STEP Reflection

1. Please provide a brief description of your STEP Signature Project.

For my STEP Signature Project I did undergraduate research in the field of nuclear engineering investigating a method of measuring thermal conductivity. I used a technique known as the Four-Point Probe to measure the electrical resistivity of a material which can then be used to calculate the thermal conductivity. The main activities of the project were literature review, equipment procurement, design and fabrication of testing apparatus, conducting experiments, analyzing data, and writing a thesis.

 

2. What about your understanding of yourself, your assumptions, or your view of the world changed/transformed while completing your STEP Signature Project?

Going into this STEP Signature Project I thought I might be interested in doing research, but I wasn’t entirely sure what it would be like or if I would actual like it. I was also in the process of considering and applying to grad schools and determining my aptitude for research was an important part of the decision. What I learned from my experience was that I enjoyed doing research, but not nearly as much as I hoped I would. Before my STEP Signature Project I assumed I would prefer a research oriented career. That assumption changed and I now think a career in industry or research could be equally rewarding.

 

3. What events, interactions, relationships, or activities during your STEP Signature Project led to the change/transformation that you discussed in #2, and how did those affect you?

The main activities that led to the change discussed in question 2 was actually doing the research, literally conducting the experiments and collecting data. I learned how frustrating it can be. When erroneous data came in there was a large number of potential causes (from something as simple as a loose wire to something as fundamental as not modeling the physical system correctly) with no indication as to the issue.

I spent so much time working on things that only indirectly contributed to the research I was trying to do, such as several weeks just to get the equipment working properly. It was all too easy to feel I had wasted a week not making progress because I explored an avenue that proved uninformative, which is just a part of doing research

It was also hard to feel the work I was doing was important and mattered. Research is extremely specialized at this point and much of it is neither glamorous nor ground breaking. Technically all research is by definition original and expanding human understanding, but I’d rather put that knowledge to practical use. These experiences changed my perception about doing research.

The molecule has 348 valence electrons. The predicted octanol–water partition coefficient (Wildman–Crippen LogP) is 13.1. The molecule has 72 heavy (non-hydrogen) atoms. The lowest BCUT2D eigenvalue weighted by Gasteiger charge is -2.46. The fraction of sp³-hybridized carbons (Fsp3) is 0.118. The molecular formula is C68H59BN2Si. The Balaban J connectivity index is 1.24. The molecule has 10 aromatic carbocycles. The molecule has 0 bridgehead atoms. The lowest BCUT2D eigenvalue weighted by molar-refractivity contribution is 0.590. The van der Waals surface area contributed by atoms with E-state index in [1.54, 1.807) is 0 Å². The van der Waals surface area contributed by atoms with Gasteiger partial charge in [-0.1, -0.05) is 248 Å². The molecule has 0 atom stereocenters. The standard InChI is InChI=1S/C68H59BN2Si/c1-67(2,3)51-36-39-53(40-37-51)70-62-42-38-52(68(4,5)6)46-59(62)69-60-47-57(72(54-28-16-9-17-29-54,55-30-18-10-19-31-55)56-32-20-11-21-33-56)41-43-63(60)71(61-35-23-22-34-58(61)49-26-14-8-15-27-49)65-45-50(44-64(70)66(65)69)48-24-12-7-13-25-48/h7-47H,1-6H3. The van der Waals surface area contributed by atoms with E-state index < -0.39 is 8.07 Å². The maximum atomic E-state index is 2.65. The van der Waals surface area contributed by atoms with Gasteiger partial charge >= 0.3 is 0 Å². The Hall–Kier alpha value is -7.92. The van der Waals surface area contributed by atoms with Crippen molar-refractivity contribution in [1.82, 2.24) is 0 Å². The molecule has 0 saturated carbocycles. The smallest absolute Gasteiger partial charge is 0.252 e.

4. Why is this change/transformation significant or valuable for your life?

As a direct result of doing undergraduate research I decided not to pursue a PhD in grad school. Getting a PhD would both involve 4 or so years of research but would also be for a research focused career. Before my STEP Signature Project I thought that would interest me but I am now less certain. Instead I plan to get a masters with research distinction for a career in industry with a more applied research focus. Without going through the experience of my STEP Project I would be going into grad school with a much less clear understanding of what I want to do professionally.

 

One thought on “STEP Reflection

  1. Joshua,

    Thanks for sharing your thoughts about your STEP project with us! I think it was a really wise decision to spend some time trying on what you think you want to do with your future. Clearly, you have demonstrated that here by learning more about what you do and (just as important) do not find enjoyable about research.

    I bet your insights into how research is conducted (how knowledge is produced) will be useful for you moving forward. Disclaimer: I am kind of a nerd, but did you know the frustrations you described have a name. It’s called the Duhem-Quine Problem, and it is a tricky situation for science/scientists in general. So you are not alone!!

    I think your future plans of a Masters with research distinction sounds like a perfect balance, and I wish you the best in your future endeavors. Thanks again for sharing with us Joshua!

    Take Care,
    Caleb – STEP Team Member

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